Wednesday, December 20, 2006

Prayer and a Triune God

Lately I've been listening to C.S. Lewis' Mere Christianity on tape as part of my nightly devotions. I was listening to a chapter that addresses the aspect of the Trinity just a few days ago. So Glenn's previous blog inspired me to discuss one of Lewis' passages about the triune nature of God.

This passage, from the chapter "The Three-Personal God" illustrates how the seemingly simple act of kneeling down to pray is a way of having fellowship with a triune Lord. First, Lewis discusses how the human mind cannot really imagine that one being can also be three beings. But He continues by revealing how this struggle to logically conceive of God as three persons does not prevent us from having a relationship with Him:

You may ask, 'if we cannot imagine a three-personal Being, what is the good of talking about Him?' Well, there isn't any good talking about Him. The thing that matters is being actually drawn into that three-personal life, and that may begin any time - to-night, if you like.

What I mean is this. An ordinary simple Christian kneels down to say his prayers. He is trying to get into touch with God. But if he is a Christian he knows that what is prompting him to pray is also God: God, so to speak, inside him. But he also knows that all his real knowledge of God comes through Christ, the Man who was God - that Christ is standing beside him, helping him to pray, praying for him. You see what is happening. God is the thing to which he is praying the goal he is trying to reach. God is also the thing inside him which is pushing him on - the motive power. God is also the road or bridge along which he is being pushed to that goal. So that the whole threefold life of the three-personal Being is actually going on in that ordinary little bedroom where an ordinary man is saying his prayers. The man is being caught up into the higher kinds of life - what I called Zoe or spiritual life: he is being pulled into God, by God, while still remaining himself.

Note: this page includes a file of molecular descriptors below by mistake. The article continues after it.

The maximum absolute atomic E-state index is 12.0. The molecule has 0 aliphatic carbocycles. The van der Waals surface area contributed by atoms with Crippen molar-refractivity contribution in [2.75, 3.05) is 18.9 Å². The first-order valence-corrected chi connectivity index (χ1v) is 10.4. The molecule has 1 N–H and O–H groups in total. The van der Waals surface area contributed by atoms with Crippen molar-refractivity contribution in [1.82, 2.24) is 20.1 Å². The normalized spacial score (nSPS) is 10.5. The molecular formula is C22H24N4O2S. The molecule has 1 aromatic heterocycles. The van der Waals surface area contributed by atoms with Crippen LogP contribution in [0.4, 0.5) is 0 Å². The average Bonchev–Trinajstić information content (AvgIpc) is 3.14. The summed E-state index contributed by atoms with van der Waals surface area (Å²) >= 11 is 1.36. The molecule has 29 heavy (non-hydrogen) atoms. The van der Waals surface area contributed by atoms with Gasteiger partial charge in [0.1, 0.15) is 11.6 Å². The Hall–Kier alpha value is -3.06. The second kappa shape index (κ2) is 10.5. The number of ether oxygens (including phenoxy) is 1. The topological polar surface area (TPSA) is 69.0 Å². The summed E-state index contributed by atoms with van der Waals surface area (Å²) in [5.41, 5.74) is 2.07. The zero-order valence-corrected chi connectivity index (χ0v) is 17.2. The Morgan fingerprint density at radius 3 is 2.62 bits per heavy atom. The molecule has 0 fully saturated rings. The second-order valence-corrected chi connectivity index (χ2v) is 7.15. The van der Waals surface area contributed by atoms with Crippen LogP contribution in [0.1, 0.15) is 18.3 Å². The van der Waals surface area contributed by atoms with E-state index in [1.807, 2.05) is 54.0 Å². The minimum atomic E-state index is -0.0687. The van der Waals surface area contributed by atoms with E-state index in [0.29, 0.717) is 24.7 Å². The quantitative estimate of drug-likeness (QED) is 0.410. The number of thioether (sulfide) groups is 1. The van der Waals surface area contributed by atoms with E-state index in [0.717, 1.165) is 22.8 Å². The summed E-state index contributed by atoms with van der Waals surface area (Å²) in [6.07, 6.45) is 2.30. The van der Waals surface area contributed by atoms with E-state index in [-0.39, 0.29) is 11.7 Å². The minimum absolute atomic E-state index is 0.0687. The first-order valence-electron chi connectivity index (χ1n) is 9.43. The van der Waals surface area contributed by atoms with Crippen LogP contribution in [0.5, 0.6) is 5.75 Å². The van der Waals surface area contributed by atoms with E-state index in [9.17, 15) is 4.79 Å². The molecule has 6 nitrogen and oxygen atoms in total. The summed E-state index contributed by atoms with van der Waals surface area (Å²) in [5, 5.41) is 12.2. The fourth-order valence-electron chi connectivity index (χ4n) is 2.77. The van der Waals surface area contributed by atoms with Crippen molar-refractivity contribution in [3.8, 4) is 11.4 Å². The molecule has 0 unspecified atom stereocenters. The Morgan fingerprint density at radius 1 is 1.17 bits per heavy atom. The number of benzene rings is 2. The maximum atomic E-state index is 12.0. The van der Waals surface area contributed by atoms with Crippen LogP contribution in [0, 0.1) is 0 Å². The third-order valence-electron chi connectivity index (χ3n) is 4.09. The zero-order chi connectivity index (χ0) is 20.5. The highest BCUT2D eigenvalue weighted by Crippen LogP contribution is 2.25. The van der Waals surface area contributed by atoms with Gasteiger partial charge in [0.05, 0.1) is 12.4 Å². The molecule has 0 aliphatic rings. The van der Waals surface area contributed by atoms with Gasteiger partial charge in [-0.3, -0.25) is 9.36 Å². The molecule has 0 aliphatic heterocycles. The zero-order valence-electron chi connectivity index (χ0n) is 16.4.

I don't share these words because I completely understand them or because I think Lewis has somehow cracked the mystery of the Trinity. I very much agree with Glenn's statement that pondering the triune nature of God is a challenging task. Even Lewis, with his steel-trap-like mind and his eloquence of expression cannot fully understand matters of faith. In fact, one of the reasons that I enjoy him so much is that he openly admits to his own limitations. He uses his gifts to try and make sense of and explain the Christian faith. He invites his reader to wrestle with ideas right along with him. By doing so, he allows aspects of Christianity to be thought about in a clear, and even new, way. That's what happened to me; thinking about the act of prayer clarified my understanding of interacting with the Trinity.

So even if this passage from Mere Christianity doesn't instantly make the Trinity make sense in my mind, it sparks more thoughts, questions and ideas. It is a tangible demonstration of how faith and acts must connect. And I think that's exactly what effective theological writing should do---it shouldn't just let you lap up someone else's ideas and truths, but it should stimulate you into personal contemplation and reflection. At the very least, this passage serves as a reminder that, even if we feel like we feel like aspects of Christianity are inexplicable or inexpressible, they are always livable. What overwhelms and frustrates our minds is part of the grace and salvation that is at work in our souls. (If you are interested in more of Lewis' thoughts on the Trinity, click here).

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